NEC's TouchPass boosts network security while speeding user access

NEC's TouchPass boosts network security while speeding user access

NEC Technology's TouchPass 2.0 provides a way to boost a network's security while giving users a password they don't have to remember and will never change.

TouchPass scans the user's fingerprint to create a mathematical image and uses the minutia data on the image to establish identity. Once registered, a user can log on with a touch from any machine on the network without entering a user name or password.

NEC, which developed the Automated Fingerprint Identification System used by law enforcement agencies across the country, introduced TouchPass last year for high-security systems.

The system is fully integrated with Microsoft Windows NT and works with Windows 95 and 98 clients. It comes with a scanner that's a bit larger than a computer mouse and software for both the server and client.

Setup is straightforward. The scanner plugs in to a parallel port or PC Card slot. The server software resides on NT's Domain Server.

To register a fingerprint, a user records three images, the clearest of which is then stored on NT's Security Account Manager database. Users can record any or all of their fingers for authentication, although one or two usually will do.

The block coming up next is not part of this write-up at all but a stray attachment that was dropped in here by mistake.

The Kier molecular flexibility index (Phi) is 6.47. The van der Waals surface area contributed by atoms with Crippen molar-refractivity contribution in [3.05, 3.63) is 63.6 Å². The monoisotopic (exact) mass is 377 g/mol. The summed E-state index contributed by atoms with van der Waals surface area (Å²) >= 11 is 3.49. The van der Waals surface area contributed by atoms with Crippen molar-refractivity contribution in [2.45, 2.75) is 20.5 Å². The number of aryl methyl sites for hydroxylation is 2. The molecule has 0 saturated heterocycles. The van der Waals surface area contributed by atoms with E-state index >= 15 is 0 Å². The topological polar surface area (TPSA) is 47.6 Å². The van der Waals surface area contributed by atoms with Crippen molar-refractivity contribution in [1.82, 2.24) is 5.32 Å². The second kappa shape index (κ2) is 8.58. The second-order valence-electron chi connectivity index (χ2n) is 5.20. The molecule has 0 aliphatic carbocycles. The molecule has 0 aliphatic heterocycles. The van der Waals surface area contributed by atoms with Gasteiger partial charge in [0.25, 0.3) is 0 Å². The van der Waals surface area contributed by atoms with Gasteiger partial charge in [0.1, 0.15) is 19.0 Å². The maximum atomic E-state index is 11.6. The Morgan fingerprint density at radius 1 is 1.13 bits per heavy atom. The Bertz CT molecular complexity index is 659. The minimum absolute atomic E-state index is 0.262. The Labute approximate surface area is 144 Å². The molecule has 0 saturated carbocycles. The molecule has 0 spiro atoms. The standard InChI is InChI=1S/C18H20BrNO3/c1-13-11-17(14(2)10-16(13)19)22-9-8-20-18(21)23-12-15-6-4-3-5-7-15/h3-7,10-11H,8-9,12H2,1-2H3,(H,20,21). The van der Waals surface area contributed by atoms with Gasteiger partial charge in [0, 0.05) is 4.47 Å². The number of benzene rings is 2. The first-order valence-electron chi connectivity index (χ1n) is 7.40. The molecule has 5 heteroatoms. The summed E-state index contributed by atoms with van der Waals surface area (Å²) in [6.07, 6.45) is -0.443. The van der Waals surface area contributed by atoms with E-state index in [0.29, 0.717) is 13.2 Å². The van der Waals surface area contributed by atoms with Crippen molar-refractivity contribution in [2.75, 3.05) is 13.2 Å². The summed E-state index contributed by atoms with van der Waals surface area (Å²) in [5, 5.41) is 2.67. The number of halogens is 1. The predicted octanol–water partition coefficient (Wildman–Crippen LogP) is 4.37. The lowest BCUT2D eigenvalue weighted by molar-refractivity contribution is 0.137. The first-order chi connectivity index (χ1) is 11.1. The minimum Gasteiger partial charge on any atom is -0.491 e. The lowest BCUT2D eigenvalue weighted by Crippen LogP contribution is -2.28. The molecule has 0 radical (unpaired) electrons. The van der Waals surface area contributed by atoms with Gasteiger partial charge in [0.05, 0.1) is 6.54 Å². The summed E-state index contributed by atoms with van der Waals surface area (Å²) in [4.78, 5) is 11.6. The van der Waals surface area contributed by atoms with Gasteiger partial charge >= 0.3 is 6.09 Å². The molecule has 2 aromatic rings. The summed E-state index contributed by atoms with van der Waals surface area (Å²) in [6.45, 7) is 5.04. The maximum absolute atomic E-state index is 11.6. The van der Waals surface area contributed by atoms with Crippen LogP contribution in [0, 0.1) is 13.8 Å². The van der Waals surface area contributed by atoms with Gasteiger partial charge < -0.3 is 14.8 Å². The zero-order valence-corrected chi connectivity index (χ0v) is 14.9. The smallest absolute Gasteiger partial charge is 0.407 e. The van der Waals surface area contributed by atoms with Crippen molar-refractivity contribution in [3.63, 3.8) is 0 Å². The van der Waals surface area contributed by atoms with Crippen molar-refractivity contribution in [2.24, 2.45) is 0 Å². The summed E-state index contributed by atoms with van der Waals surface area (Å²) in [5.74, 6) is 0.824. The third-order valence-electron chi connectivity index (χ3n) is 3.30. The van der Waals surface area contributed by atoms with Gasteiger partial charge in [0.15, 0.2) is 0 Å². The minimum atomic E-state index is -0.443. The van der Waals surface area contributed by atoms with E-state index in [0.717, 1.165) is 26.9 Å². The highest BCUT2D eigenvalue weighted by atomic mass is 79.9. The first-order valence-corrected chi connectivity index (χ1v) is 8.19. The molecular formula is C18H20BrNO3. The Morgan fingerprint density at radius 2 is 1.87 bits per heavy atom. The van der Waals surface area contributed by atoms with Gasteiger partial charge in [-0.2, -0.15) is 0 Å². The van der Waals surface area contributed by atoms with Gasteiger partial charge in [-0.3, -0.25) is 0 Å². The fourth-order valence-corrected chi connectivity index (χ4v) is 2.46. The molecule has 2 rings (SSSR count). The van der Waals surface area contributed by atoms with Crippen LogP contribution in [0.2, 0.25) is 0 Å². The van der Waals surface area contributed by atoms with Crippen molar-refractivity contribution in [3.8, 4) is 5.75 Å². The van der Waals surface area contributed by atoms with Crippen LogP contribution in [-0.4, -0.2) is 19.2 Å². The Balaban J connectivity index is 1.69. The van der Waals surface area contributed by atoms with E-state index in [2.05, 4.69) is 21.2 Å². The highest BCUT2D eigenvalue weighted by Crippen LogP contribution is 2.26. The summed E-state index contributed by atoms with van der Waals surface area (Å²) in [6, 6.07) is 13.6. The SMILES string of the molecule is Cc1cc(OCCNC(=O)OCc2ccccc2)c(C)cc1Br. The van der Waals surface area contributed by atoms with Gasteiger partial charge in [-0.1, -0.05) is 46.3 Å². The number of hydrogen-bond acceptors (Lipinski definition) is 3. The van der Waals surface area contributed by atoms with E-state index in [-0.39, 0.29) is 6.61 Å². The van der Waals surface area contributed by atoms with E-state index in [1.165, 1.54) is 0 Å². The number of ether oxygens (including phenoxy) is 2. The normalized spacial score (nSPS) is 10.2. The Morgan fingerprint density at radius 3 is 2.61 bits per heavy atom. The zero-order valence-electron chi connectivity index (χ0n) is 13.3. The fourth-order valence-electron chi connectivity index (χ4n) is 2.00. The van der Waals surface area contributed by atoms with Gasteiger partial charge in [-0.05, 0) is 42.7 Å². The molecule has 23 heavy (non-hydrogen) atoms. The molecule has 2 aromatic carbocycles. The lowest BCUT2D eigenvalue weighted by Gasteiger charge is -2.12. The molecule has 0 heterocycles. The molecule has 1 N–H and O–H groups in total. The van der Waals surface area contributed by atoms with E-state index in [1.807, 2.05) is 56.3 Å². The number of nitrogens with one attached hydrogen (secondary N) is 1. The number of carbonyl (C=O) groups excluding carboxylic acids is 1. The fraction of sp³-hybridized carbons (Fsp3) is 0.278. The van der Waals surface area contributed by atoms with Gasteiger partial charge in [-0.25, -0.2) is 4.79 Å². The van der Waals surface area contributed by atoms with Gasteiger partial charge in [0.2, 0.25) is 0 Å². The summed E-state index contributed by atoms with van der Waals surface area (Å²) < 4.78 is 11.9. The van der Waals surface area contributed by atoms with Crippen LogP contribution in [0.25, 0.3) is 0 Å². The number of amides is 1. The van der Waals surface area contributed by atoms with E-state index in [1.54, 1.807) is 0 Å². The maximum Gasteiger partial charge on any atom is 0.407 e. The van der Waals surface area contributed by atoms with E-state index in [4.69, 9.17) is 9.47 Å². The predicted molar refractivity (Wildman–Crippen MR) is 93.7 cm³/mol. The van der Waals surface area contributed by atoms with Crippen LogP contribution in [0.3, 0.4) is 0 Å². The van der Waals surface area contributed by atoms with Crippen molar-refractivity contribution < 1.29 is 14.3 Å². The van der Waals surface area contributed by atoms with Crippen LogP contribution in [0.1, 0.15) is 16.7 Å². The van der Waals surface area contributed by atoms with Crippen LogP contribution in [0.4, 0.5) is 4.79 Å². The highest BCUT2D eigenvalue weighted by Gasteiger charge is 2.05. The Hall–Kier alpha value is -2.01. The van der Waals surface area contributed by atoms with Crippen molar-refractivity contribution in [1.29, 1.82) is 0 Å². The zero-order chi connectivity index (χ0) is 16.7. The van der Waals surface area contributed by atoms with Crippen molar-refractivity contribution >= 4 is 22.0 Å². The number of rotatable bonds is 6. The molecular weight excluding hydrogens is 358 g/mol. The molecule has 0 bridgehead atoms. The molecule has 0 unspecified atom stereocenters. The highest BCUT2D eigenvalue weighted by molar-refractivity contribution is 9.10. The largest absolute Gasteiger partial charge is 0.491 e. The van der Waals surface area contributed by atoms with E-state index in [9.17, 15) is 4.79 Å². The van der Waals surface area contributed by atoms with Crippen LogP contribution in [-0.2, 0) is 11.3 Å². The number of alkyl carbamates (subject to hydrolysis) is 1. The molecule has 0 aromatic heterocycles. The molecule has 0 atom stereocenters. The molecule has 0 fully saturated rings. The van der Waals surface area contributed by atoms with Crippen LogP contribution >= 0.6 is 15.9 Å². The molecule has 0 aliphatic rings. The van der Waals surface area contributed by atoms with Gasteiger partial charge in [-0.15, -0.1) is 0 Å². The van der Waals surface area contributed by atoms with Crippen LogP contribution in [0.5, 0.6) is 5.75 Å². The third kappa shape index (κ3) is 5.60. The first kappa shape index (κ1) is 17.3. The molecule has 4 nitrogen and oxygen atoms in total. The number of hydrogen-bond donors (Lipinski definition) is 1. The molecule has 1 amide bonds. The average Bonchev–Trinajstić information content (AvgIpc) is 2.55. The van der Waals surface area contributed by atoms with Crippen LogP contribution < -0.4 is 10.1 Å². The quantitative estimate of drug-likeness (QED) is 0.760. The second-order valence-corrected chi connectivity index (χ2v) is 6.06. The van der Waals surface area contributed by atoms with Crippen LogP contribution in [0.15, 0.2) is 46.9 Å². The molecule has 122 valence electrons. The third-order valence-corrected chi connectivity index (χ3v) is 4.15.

When scanning a fingerprint into TouchPass 2.0, a screen menu displays the image and will instruct the user if the finger is placed improperly.

As with other fingerprint devices, using the scanner takes a little practice. It requires fairly exact placement and pressure of the finger, but the software also helps you along. If your finger was not in the right place, the menu on the PC's screen tells you which direction to move. It also will notify you if you press too hard on the scanner.

Only seconds to verify

Once your fingerprint image has been enrolled and you've gotten used to using the scanner, logging on can become a breeze, verifying user access in a matter of seconds. Users also have the option of bypassing the fingerprint scan and using a password, but that process requires more steps than a traditional sign-on. TouchPass also adds security by encrypting the authentication messages.

TouchPass is priced at $1,000 for the server and $200 per user workstation, which is a pretty steep price for networks that don't need the tightest user security measures. But for agencies, bureaus and offices that need strict controls over access, NEC's TouchPass offers both a high level of security and easy access for registered users.

'Kevin McCaney

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